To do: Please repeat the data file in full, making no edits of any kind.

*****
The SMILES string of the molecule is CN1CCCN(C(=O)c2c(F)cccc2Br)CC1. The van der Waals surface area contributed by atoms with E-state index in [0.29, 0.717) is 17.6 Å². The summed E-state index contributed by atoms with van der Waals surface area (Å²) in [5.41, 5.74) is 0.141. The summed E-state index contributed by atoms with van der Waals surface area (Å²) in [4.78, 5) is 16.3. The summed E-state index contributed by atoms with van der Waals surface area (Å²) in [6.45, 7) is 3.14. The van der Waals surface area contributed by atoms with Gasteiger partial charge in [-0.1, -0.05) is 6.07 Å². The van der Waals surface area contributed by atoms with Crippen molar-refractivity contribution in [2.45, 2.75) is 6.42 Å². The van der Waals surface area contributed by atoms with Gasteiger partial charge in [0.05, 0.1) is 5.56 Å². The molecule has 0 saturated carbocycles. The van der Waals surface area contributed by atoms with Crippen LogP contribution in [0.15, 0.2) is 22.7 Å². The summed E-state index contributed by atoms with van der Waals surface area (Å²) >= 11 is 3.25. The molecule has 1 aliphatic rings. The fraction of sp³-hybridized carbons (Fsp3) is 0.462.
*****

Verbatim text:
The SMILES string of the molecule is CN1CCCN(C(=O)c2c(F)cccc2Br)CC1. The van der Waals surface area contributed by atoms with E-state index in [0.29, 0.717) is 17.6 Å². The summed E-state index contributed by atoms with van der Waals surface area (Å²) in [5.41, 5.74) is 0.141. The summed E-state index contributed by atoms with van der Waals surface area (Å²) in [4.78, 5) is 16.3. The summed E-state index contributed by atoms with van der Waals surface area (Å²) in [6.45, 7) is 3.14. The van der Waals surface area contributed by atoms with Gasteiger partial charge in [-0.1, -0.05) is 6.07 Å². The van der Waals surface area contributed by atoms with Crippen molar-refractivity contribution in [2.45, 2.75) is 6.42 Å². The van der Waals surface area contributed by atoms with Gasteiger partial charge in [0.05, 0.1) is 5.56 Å². The molecule has 0 saturated carbocycles. The van der Waals surface area contributed by atoms with Crippen LogP contribution in [0.15, 0.2) is 22.7 Å². The summed E-state index contributed by atoms with van der Waals surface area (Å²) >= 11 is 3.25. The molecule has 1 aliphatic rings. The fraction of sp³-hybridized carbons (Fsp3) is 0.462.